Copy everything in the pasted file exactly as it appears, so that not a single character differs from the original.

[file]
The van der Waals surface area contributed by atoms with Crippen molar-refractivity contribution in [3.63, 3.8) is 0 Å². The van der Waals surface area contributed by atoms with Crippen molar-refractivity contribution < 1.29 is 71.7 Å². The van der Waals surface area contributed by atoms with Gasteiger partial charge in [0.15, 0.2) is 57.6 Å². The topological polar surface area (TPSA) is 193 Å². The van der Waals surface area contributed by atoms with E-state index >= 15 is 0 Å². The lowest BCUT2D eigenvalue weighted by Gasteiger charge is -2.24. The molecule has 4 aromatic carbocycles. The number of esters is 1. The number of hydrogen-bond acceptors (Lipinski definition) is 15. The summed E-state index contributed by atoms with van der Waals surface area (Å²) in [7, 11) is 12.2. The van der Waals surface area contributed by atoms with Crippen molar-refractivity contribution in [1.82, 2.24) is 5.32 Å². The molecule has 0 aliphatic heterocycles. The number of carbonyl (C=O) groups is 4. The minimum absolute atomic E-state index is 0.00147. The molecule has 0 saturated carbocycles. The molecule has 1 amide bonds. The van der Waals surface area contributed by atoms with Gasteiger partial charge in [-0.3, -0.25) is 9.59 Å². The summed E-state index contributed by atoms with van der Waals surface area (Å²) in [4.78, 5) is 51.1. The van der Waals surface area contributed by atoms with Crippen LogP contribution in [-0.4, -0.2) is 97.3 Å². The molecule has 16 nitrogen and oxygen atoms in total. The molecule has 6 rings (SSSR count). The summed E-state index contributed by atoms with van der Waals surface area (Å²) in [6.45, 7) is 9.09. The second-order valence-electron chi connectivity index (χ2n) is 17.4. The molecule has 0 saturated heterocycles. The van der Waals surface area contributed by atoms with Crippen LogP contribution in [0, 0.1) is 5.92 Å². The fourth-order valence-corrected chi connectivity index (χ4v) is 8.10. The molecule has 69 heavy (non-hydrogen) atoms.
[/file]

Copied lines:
The van der Waals surface area contributed by atoms with Crippen molar-refractivity contribution in [3.63, 3.8) is 0 Å². The van der Waals surface area contributed by atoms with Crippen molar-refractivity contribution < 1.29 is 71.7 Å². The van der Waals surface area contributed by atoms with Gasteiger partial charge in [0.15, 0.2) is 57.6 Å². The topological polar surface area (TPSA) is 193 Å². The van der Waals surface area contributed by atoms with E-state index >= 15 is 0 Å². The lowest BCUT2D eigenvalue weighted by Gasteiger charge is -2.24. The molecule has 4 aromatic carbocycles. The number of esters is 1. The number of hydrogen-bond acceptors (Lipinski definition) is 15. The summed E-state index contributed by atoms with van der Waals surface area (Å²) in [7, 11) is 12.2. The van der Waals surface area contributed by atoms with Crippen molar-refractivity contribution in [1.82, 2.24) is 5.32 Å². The molecule has 0 aliphatic heterocycles. The number of carbonyl (C=O) groups is 4. The minimum absolute atomic E-state index is 0.00147. The molecule has 0 saturated carbocycles. The molecule has 1 amide bonds. The van der Waals surface area contributed by atoms with Gasteiger partial charge in [-0.3, -0.25) is 9.59 Å². The summed E-state index contributed by atoms with van der Waals surface area (Å²) in [4.78, 5) is 51.1. The van der Waals surface area contributed by atoms with Crippen LogP contribution in [-0.4, -0.2) is 97.3 Å². The molecule has 16 nitrogen and oxygen atoms in total. The molecule has 6 rings (SSSR count). The summed E-state index contributed by atoms with van der Waals surface area (Å²) in [6.45, 7) is 9.09. The second-order valence-electron chi connectivity index (χ2n) is 17.4. The molecule has 0 saturated heterocycles. The van der Waals surface area contributed by atoms with Crippen LogP contribution in [0, 0.1) is 5.92 Å². The fourth-order valence-corrected chi connectivity index (χ4v) is 8.10. The molecule has 69 heavy (non-hydrogen) atoms.